Gone are the days when most buyers would buy their overseas home with ready cash. An increasing number of people are now turning to mortgages to finance their international property purchases, and the options at their disposal have grown dramatically. ?Often people choose to raise a mortgage for tax reasons, or because interest rates are cheap and they are better off borrowing [to buy a house] and investing their spare cash elsewhere,? explains Sean Adams, international finance manager at Savills Private Finance (0870 900 7762).
But the truth is that borrowing to buy a foreign property has also become much easier, especially within the euro zone. ?People [who buy in Europe] have four options. If they have cash, they can buy outright. Others will remortgage their home in the UK and use the cash to buy abroad. A third option is to remortgage in the UK just for the deposit, and take a euro mortgage for the rest. Or they can take only a euro mortgage,? says Suzanne Clay of Barclays Bank (0845 675 5544). Both Miss Clay and Mr Adams stress that no option is better than another in absolute terms. Each has advantages and disadvantages and ?as to what is going to be best, it is very much specific to the client,? Mr Adams says.
Since interest rates in euroland are much lower than in the UK, about two out of every three international property buyers opt for a euro mortgage. ?In France, we offer 2.5% for the first year then more in the region of 3 to 3.5% for variable,? Miss Clay says. ?And whereas in the UK you can usually fix five years maximum, in countries such as France and Italy you can have a fixed long-term mortgage.?
Another advantage of taking a mortgage in euros is that you can avoid the exchange-rate fluctuations. This is especially appealing for those buying to let because they can use their rental income to pay off their mortgage in the same currency. ?You can see the debt reducing and know exactly how much you have left to pay and see the capital appreciation,? Miss Clay says.
Borrowing in euros has also become easier in that prospective borrowers no longer have to negotiate (in broken French or Italian) under rules they barely understand , because there is now an army of people who will do the leg-work for them. Savills Private Finance, for example, tries to get a mortgage agreement in principle from foreign banks and helps customers fill in the forms. ?We speak English, which is why most people use a broker.?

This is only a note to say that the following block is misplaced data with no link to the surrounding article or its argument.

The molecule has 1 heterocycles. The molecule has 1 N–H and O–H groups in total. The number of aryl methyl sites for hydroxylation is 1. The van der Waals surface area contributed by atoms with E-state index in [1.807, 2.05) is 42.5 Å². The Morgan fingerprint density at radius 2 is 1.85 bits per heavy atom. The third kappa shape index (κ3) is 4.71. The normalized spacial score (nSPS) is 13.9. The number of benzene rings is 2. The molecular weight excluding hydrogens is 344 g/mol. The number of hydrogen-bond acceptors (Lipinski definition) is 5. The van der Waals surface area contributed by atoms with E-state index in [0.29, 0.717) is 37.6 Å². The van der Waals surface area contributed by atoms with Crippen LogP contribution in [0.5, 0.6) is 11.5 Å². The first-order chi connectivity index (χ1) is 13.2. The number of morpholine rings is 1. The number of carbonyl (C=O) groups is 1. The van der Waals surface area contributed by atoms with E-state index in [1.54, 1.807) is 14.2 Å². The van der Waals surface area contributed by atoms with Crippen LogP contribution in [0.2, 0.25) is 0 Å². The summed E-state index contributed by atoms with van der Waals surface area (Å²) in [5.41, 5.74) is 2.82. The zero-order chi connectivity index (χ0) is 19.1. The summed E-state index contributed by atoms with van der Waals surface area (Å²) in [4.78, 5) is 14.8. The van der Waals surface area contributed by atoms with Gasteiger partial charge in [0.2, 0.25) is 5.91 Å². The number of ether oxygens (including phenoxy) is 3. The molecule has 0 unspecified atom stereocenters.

Buyers can also turn to the increasing number of UK banks that offer euro mortgages through their international branches or associates. ?We can offer variable, fixed, capped and offset across Spain, Portugal, France and Italy,? Miss Clay says. ?But we also have staff who can hold clients? hands through the whole process.?
A euro mortgage, however, is not for everyone. Application fees abroad are often more expensive than their British equivalents and lending criteria can be rigid. ?In Spain, for example, their criteria are much harsher,? Mr Adams explains. ?Older people, or people who have a low income but a lot of assets would be better off getting a mortgage in the UK.?
Outside the euro-zone, a number of other country-specific variables come into play. ?In the US, especially in parts of Florida, the mortgage market is very similar to that in the UK,? says Mr Adams, who adds that the choice between a dollar mortgage and a pound one, in this case, is down to personal preference. In the Caribbean, by contrast, a small number of lenders own the mortgage market, which means it may be costly for UK buyers to borrow in, say, Bahamas or Barbados. ?It may be more advisable to borrow in the UK. But in some cases, you may be better off borrowing in the Caribbean even if you pay a little bit more?for example if you are buying to invest,? Mr Adams says.
He also reveals that it is possible to borrow money in euros or dollars against a UK property. ?It means you get money in the currency you are buying your house in. However, he warns: ?You have to have an understanding of the currency risk because you are borrowing in euros or dollars against a sterling asset.?